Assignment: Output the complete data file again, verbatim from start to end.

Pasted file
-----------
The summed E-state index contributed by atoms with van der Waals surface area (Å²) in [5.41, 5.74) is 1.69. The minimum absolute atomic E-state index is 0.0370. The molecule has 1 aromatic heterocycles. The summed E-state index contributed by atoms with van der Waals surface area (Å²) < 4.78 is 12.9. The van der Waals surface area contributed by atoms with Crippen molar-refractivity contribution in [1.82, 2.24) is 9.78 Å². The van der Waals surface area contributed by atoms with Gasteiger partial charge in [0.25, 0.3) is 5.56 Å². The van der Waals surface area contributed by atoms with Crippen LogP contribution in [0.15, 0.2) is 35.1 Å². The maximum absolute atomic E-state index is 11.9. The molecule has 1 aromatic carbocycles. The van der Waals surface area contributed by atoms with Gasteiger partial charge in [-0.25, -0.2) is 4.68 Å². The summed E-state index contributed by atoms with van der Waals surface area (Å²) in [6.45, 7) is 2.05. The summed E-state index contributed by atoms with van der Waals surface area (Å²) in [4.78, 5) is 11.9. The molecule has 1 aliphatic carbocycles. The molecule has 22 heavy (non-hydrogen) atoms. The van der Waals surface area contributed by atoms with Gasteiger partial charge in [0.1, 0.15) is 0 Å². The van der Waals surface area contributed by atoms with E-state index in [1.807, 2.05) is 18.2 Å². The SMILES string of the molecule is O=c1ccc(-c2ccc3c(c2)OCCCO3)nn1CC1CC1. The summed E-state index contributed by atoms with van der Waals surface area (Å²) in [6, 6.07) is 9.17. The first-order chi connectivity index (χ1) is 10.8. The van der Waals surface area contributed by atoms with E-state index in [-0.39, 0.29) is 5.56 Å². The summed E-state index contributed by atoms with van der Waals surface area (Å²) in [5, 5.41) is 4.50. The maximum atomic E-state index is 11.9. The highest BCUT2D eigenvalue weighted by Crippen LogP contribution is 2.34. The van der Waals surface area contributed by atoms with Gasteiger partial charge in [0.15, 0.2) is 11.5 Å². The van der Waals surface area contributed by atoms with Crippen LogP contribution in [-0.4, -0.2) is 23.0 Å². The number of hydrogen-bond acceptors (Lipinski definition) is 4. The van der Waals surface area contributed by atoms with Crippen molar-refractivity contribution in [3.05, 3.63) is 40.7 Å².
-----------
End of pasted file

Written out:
The summed E-state index contributed by atoms with van der Waals surface area (Å²) in [5.41, 5.74) is 1.69. The minimum absolute atomic E-state index is 0.0370. The molecule has 1 aromatic heterocycles. The summed E-state index contributed by atoms with van der Waals surface area (Å²) < 4.78 is 12.9. The van der Waals surface area contributed by atoms with Crippen molar-refractivity contribution in [1.82, 2.24) is 9.78 Å². The van der Waals surface area contributed by atoms with Gasteiger partial charge in [0.25, 0.3) is 5.56 Å². The van der Waals surface area contributed by atoms with Crippen LogP contribution in [0.15, 0.2) is 35.1 Å². The maximum absolute atomic E-state index is 11.9. The molecule has 1 aromatic carbocycles. The van der Waals surface area contributed by atoms with Gasteiger partial charge in [-0.25, -0.2) is 4.68 Å². The summed E-state index contributed by atoms with van der Waals surface area (Å²) in [6.45, 7) is 2.05. The summed E-state index contributed by atoms with van der Waals surface area (Å²) in [4.78, 5) is 11.9. The molecule has 1 aliphatic carbocycles. The molecule has 22 heavy (non-hydrogen) atoms. The van der Waals surface area contributed by atoms with Gasteiger partial charge in [0.1, 0.15) is 0 Å². The van der Waals surface area contributed by atoms with E-state index in [1.807, 2.05) is 18.2 Å². The SMILES string of the molecule is O=c1ccc(-c2ccc3c(c2)OCCCO3)nn1CC1CC1. The summed E-state index contributed by atoms with van der Waals surface area (Å²) in [6, 6.07) is 9.17. The first-order chi connectivity index (χ1) is 10.8. The van der Waals surface area contributed by atoms with E-state index in [-0.39, 0.29) is 5.56 Å². The summed E-state index contributed by atoms with van der Waals surface area (Å²) in [5, 5.41) is 4.50. The maximum atomic E-state index is 11.9. The highest BCUT2D eigenvalue weighted by Crippen LogP contribution is 2.34. The van der Waals surface area contributed by atoms with Gasteiger partial charge in [0.15, 0.2) is 11.5 Å². The van der Waals surface area contributed by atoms with Crippen LogP contribution in [-0.4, -0.2) is 23.0 Å². The number of hydrogen-bond acceptors (Lipinski definition) is 4. The van der Waals surface area contributed by atoms with Crippen molar-refractivity contribution in [3.05, 3.63) is 40.7 Å².